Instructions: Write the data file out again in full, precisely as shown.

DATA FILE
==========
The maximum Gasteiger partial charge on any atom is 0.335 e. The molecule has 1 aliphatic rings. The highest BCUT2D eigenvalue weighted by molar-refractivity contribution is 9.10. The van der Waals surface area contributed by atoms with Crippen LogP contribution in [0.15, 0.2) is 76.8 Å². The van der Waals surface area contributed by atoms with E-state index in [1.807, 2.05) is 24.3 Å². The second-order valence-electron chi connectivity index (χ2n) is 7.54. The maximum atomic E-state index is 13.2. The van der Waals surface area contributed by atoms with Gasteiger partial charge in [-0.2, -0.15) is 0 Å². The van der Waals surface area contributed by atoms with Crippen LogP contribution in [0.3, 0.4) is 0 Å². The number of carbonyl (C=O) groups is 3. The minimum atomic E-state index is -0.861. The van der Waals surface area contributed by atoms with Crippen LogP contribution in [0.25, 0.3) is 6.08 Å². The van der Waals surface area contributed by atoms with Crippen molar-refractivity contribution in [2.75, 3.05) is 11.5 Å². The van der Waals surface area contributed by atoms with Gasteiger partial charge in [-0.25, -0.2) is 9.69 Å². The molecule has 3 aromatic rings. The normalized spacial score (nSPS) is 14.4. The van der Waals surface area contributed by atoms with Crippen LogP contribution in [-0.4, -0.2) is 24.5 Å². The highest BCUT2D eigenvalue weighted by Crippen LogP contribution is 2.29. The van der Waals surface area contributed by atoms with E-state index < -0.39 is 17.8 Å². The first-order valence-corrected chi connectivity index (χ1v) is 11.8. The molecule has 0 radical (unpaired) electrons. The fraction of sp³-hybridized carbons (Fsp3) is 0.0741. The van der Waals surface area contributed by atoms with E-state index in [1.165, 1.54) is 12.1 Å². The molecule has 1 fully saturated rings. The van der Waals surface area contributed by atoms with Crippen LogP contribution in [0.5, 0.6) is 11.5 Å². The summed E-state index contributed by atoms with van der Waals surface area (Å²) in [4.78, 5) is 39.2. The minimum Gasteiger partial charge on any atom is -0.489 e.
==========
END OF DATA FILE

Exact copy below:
The maximum Gasteiger partial charge on any atom is 0.335 e. The molecule has 1 aliphatic rings. The highest BCUT2D eigenvalue weighted by molar-refractivity contribution is 9.10. The van der Waals surface area contributed by atoms with Crippen LogP contribution in [0.15, 0.2) is 76.8 Å². The van der Waals surface area contributed by atoms with E-state index in [1.807, 2.05) is 24.3 Å². The second-order valence-electron chi connectivity index (χ2n) is 7.54. The maximum atomic E-state index is 13.2. The van der Waals surface area contributed by atoms with Gasteiger partial charge in [-0.2, -0.15) is 0 Å². The van der Waals surface area contributed by atoms with Crippen LogP contribution in [0.3, 0.4) is 0 Å². The number of carbonyl (C=O) groups is 3. The minimum atomic E-state index is -0.861. The van der Waals surface area contributed by atoms with Crippen LogP contribution in [0.25, 0.3) is 6.08 Å². The van der Waals surface area contributed by atoms with Crippen molar-refractivity contribution in [2.75, 3.05) is 11.5 Å². The van der Waals surface area contributed by atoms with Gasteiger partial charge in [-0.25, -0.2) is 9.69 Å². The molecule has 3 aromatic rings. The normalized spacial score (nSPS) is 14.4. The van der Waals surface area contributed by atoms with Crippen LogP contribution in [-0.4, -0.2) is 24.5 Å². The highest BCUT2D eigenvalue weighted by Crippen LogP contribution is 2.29. The van der Waals surface area contributed by atoms with E-state index < -0.39 is 17.8 Å². The first-order valence-corrected chi connectivity index (χ1v) is 11.8. The molecule has 0 radical (unpaired) electrons. The fraction of sp³-hybridized carbons (Fsp3) is 0.0741. The van der Waals surface area contributed by atoms with E-state index in [1.165, 1.54) is 12.1 Å². The molecule has 1 fully saturated rings. The van der Waals surface area contributed by atoms with Crippen LogP contribution in [0.5, 0.6) is 11.5 Å². The summed E-state index contributed by atoms with van der Waals surface area (Å²) in [4.78, 5) is 39.2. The minimum Gasteiger partial charge on any atom is -0.489 e.